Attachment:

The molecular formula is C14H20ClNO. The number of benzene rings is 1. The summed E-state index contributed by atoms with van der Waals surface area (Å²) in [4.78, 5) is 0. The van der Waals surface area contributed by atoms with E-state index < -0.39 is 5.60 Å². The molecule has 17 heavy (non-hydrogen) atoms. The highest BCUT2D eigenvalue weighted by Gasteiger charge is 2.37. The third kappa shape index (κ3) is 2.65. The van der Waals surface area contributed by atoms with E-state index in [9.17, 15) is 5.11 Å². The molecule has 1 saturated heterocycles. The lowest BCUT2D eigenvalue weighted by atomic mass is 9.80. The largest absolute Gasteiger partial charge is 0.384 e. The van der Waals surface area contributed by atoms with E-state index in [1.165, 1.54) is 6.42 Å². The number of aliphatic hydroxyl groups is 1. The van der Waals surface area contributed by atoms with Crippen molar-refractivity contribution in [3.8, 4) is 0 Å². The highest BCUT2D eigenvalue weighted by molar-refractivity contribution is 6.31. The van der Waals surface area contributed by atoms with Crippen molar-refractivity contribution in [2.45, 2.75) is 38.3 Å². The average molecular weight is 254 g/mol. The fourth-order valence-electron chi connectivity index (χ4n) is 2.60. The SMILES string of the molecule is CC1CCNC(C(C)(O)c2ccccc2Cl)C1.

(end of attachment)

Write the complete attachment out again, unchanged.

The molecular formula is C14H20ClNO. The number of benzene rings is 1. The summed E-state index contributed by atoms with van der Waals surface area (Å²) in [4.78, 5) is 0. The van der Waals surface area contributed by atoms with E-state index < -0.39 is 5.60 Å². The molecule has 17 heavy (non-hydrogen) atoms. The highest BCUT2D eigenvalue weighted by Gasteiger charge is 2.37. The third kappa shape index (κ3) is 2.65. The van der Waals surface area contributed by atoms with E-state index in [9.17, 15) is 5.11 Å². The molecule has 1 saturated heterocycles. The lowest BCUT2D eigenvalue weighted by atomic mass is 9.80. The largest absolute Gasteiger partial charge is 0.384 e. The van der Waals surface area contributed by atoms with E-state index in [1.165, 1.54) is 6.42 Å². The number of aliphatic hydroxyl groups is 1. The van der Waals surface area contributed by atoms with Crippen molar-refractivity contribution in [3.8, 4) is 0 Å². The highest BCUT2D eigenvalue weighted by molar-refractivity contribution is 6.31. The van der Waals surface area contributed by atoms with Crippen molar-refractivity contribution in [2.45, 2.75) is 38.3 Å². The average molecular weight is 254 g/mol. The fourth-order valence-electron chi connectivity index (χ4n) is 2.60. The SMILES string of the molecule is CC1CCNC(C(C)(O)c2ccccc2Cl)C1.